Yesterday Helen and I went to Villa 32 for onsen. In the female section of the hot spring women of various ages and body types bobbed around naked in the water, lounged in loose robes in recliners, or sat and chatted on the edges of rock pools - relaxed, naked, without make-up, their hair pinned in bathing caps and towels.
Everyone glowed with health and well-being; bodies glistened from the moisture in the air. I thought it'd be a marvelous place to sketch, but that would be against the rules (no cameras, no mobile phones - so drawing other people is probably out of the question as well, though I didn't ask).
What occurred to me is that these women seemed so beautiful in their relaxed and comfortable poses. Perhaps they would wish for (if you asked them) washboard abs or a perky bottom, or simply for the return of taut, youthful skin - but if they felt inadequate in any way, it wasn't immediately visible to me.
Inadequacy is a theme that I've been noticing in beauty marketing. The ploy goes: 'you are so pretty! except this one little thing' - and then of course the product that is just what you need gets introduced. I used to go to a spa across the street for facials and it always surprised me that the women who worked there found fault with so many things on my face. Then I realized that they had to because otherwise I would not feel inclined to purchase their services/wares. It's like a doctor trying to make you believe that you are ill. Except there are objective indicators of health. I remember the women at the spa I used to frequent telling me that I have all these skin problems, and their shock and horror when I said 'Thanks! But I think I look pretty good. So I'll not be buying these.'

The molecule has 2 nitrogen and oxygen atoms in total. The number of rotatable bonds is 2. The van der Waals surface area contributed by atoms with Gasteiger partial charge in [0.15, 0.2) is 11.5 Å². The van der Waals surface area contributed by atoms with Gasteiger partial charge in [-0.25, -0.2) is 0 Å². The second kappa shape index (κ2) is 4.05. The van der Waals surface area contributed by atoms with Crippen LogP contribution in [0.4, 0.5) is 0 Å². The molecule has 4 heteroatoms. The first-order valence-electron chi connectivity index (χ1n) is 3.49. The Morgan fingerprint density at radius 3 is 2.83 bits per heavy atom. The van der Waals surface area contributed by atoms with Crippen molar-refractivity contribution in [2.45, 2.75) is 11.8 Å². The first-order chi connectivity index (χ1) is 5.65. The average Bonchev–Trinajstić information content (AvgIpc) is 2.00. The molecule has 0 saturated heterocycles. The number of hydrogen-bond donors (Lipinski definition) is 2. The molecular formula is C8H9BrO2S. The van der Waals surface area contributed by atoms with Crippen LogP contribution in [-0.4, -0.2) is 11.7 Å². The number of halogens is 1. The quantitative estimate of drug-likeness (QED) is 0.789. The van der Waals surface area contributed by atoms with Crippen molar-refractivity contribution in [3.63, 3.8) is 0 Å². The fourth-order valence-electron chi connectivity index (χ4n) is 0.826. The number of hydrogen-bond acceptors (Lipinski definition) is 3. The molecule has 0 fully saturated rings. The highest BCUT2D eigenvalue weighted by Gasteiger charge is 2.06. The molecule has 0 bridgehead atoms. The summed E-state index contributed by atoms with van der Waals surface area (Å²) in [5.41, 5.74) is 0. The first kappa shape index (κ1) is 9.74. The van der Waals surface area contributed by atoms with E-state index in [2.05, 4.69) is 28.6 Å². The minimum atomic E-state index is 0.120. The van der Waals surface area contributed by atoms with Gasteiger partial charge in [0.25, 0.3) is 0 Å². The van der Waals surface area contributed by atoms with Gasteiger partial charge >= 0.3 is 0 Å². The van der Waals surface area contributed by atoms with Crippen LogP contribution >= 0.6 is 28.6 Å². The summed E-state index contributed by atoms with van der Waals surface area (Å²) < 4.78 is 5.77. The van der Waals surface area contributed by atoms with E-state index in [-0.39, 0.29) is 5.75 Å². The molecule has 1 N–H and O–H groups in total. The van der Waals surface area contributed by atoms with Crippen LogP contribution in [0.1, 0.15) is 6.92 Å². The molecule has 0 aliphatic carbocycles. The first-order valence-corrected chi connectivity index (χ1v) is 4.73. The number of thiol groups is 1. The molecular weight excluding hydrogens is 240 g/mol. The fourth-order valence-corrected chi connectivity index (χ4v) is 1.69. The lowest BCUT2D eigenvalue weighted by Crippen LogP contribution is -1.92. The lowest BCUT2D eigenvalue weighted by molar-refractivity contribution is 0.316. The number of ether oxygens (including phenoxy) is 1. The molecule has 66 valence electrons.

I'm not arguing that I (or anyone else) look perfect, though I have to admit that as a young healthy female, I feel fairly good about my looks on most days. Either way, I don't think looking less than perfect on some days detract from my confidence. On the whole I believe that my attractiveness and sex-appeal are linked to things other than appearances alone (not such a radical notion, though not one which the fashion and beauty industry, nor mainstream media, is keen to promote). What are these other things? Well, confidence, for one; at least, confidence and comfort with oneself is something I find attractive in others.
This doesn't mean that I don't consume beauty products or buy fancy clothes (mea culpa), and it certainly doesn't mean that I don't want to be more beautiful than I already am (or believe myself to be). I would be happier though, if I felt that I was being encouraged to be confident & content with my own notions of beauty, rather than feeling as though my opinions are being co-opted and coerced. I'd be happier if the beauty that I saw at the onsen, without social pressure and commercial packaging, devoid of extraneous elements, were were pervasive.
I guess what I'm trying to get across is that we don't need cosmetics or fancy clothes to be beautiful. Again, not a radical notion - but also not one which is often affirmed (based on my own observations) in the society in which I live.